The RBI’s second quarter review of monetary policy led to a brief relief rally in the equity, debt and currency markets as the measures were in line with market expectations.
The RBI increased the repo rate by 25 basis points to 7.75% and reduced the MSF (Marginal Standing Facility) rate by 25 basis points to 8.75%. With this, the rate differential between repo and MSF has moved back to normal policy operations (with difference of 100 basis points). This rate corridor was disturbed when the RBI imposed liquidity constraints on the markets in July, to curb the falling rupee.
In a bid to improve liquidity in the system, the RBI also announced increasing the liquidity available for banks through term repos of 7-day and 14-day tenure, from 0.25% of bank’s NDTL to 0.5% now. That means, banks can now borrow twice the amount of funds they could earlier, at lower than MSF rates.
– The MSF rate cut and measures to ease liquidity will further ease rates in the short-end of the yield curve. As acknowledged by RBI, between mid-September and October, money market rates fell by 125 basis points. The latest cut together with liquidity easing measures would mean a price rally in short-term debt instruments for some more time.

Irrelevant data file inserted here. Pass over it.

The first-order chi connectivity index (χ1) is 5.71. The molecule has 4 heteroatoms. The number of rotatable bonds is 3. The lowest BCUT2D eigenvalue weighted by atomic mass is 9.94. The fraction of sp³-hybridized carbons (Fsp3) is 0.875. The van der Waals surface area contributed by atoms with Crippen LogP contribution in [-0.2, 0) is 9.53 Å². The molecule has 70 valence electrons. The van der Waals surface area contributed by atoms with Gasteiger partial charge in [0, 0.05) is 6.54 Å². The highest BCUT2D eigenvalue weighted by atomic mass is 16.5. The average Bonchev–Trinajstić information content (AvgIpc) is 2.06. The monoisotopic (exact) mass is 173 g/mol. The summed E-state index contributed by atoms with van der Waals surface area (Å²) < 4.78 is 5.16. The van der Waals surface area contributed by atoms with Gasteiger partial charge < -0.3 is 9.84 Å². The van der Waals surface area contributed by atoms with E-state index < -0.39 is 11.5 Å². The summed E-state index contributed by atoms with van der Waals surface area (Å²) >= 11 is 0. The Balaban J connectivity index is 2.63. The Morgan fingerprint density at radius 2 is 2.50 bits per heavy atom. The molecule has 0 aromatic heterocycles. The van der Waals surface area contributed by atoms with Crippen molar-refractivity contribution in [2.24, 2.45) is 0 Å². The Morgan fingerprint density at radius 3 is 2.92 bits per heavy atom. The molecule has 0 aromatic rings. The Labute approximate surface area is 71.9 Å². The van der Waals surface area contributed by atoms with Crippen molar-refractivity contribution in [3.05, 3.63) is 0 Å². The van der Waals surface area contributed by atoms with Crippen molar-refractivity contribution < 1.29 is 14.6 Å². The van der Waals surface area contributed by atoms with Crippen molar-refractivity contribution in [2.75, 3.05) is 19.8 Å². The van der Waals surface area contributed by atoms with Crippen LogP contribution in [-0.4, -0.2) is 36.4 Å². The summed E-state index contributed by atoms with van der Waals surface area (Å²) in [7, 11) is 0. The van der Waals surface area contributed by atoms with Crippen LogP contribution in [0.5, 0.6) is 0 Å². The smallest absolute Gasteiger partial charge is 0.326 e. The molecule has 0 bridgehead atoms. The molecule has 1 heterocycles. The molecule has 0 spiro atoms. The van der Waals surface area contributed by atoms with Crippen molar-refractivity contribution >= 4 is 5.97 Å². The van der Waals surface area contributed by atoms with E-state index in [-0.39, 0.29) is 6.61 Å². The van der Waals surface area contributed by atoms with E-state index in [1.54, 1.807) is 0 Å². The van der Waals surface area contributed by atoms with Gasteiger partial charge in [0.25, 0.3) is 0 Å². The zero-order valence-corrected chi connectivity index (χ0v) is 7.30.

Debt funds with short-term maturity have rallied over 1% on an average between the last monetary policy and now and saw gains as much as 1.7% in a span of a month.
Investors can look at liquid, ultra short-term and short-term funds, based on the time frame for which they need to invest; the first being meant for those with the shortest time frame and the last-mentioned for time frame of at least 2 years.
– While 10-year gilts fell 6 basis points to 8.58% soon after the policy was announced, this may be seen more as a relief rally. Going forward, with rate decisions hinging mainly on retail inflation, any rally in long-term gilt prices may be unlikely. It would be prudent for investors to avoid any fresh exposure to long-term gilt funds at this juncture.
Even as the RBI expects food inflation to come down, it expects retail inflation to remain at around 9% in the coming months, absent policy action.
While this statement suggests a hawkish stance, it may also be noted that any rate hike in the coming calendar may disturb the liquidity easing measures done so far. It may also affect the higher fund demand that typically arises in the last quarter of a fiscal.
As a result, such a hike could also mute the 5% GDP growth that the RBI expects for FY-14. Viewed from this angle, a near-term rate hike would require strong economic triggers.
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